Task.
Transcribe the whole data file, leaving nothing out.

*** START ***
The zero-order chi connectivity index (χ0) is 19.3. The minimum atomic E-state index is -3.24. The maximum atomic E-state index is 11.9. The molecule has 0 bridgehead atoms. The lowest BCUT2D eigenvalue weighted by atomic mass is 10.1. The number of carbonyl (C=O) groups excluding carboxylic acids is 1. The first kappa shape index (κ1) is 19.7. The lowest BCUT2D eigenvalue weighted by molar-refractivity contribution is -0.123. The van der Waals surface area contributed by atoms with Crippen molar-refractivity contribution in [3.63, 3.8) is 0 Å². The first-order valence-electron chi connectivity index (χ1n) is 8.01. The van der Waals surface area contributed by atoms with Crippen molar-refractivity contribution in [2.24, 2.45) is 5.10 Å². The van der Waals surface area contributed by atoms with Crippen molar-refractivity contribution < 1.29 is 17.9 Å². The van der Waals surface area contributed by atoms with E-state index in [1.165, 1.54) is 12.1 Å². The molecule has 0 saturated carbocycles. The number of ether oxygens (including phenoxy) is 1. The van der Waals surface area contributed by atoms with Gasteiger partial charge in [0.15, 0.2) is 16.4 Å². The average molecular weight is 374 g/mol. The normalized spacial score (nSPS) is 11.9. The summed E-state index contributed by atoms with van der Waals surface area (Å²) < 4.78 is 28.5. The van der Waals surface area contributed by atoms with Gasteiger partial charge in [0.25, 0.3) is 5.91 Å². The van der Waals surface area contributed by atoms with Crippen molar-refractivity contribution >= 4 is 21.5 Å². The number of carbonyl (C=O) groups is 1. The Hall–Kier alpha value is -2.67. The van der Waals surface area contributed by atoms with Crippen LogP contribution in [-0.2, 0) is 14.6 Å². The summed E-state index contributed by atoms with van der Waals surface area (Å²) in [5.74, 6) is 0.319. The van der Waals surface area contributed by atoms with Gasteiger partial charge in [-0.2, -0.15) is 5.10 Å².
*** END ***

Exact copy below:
The zero-order chi connectivity index (χ0) is 19.3. The minimum atomic E-state index is -3.24. The maximum atomic E-state index is 11.9. The molecule has 0 bridgehead atoms. The lowest BCUT2D eigenvalue weighted by atomic mass is 10.1. The number of carbonyl (C=O) groups excluding carboxylic acids is 1. The first kappa shape index (κ1) is 19.7. The lowest BCUT2D eigenvalue weighted by molar-refractivity contribution is -0.123. The van der Waals surface area contributed by atoms with Crippen molar-refractivity contribution in [3.63, 3.8) is 0 Å². The first-order valence-electron chi connectivity index (χ1n) is 8.01. The van der Waals surface area contributed by atoms with Crippen molar-refractivity contribution in [2.24, 2.45) is 5.10 Å². The van der Waals surface area contributed by atoms with Crippen molar-refractivity contribution < 1.29 is 17.9 Å². The van der Waals surface area contributed by atoms with E-state index in [1.165, 1.54) is 12.1 Å². The molecule has 0 saturated carbocycles. The number of ether oxygens (including phenoxy) is 1. The van der Waals surface area contributed by atoms with Gasteiger partial charge in [0.15, 0.2) is 16.4 Å². The average molecular weight is 374 g/mol. The normalized spacial score (nSPS) is 11.9. The summed E-state index contributed by atoms with van der Waals surface area (Å²) < 4.78 is 28.5. The van der Waals surface area contributed by atoms with Gasteiger partial charge in [0.25, 0.3) is 5.91 Å². The van der Waals surface area contributed by atoms with Crippen molar-refractivity contribution >= 4 is 21.5 Å². The number of carbonyl (C=O) groups is 1. The Hall–Kier alpha value is -2.67. The van der Waals surface area contributed by atoms with Crippen LogP contribution in [-0.2, 0) is 14.6 Å². The summed E-state index contributed by atoms with van der Waals surface area (Å²) in [5.74, 6) is 0.319. The van der Waals surface area contributed by atoms with Gasteiger partial charge in [-0.2, -0.15) is 5.10 Å².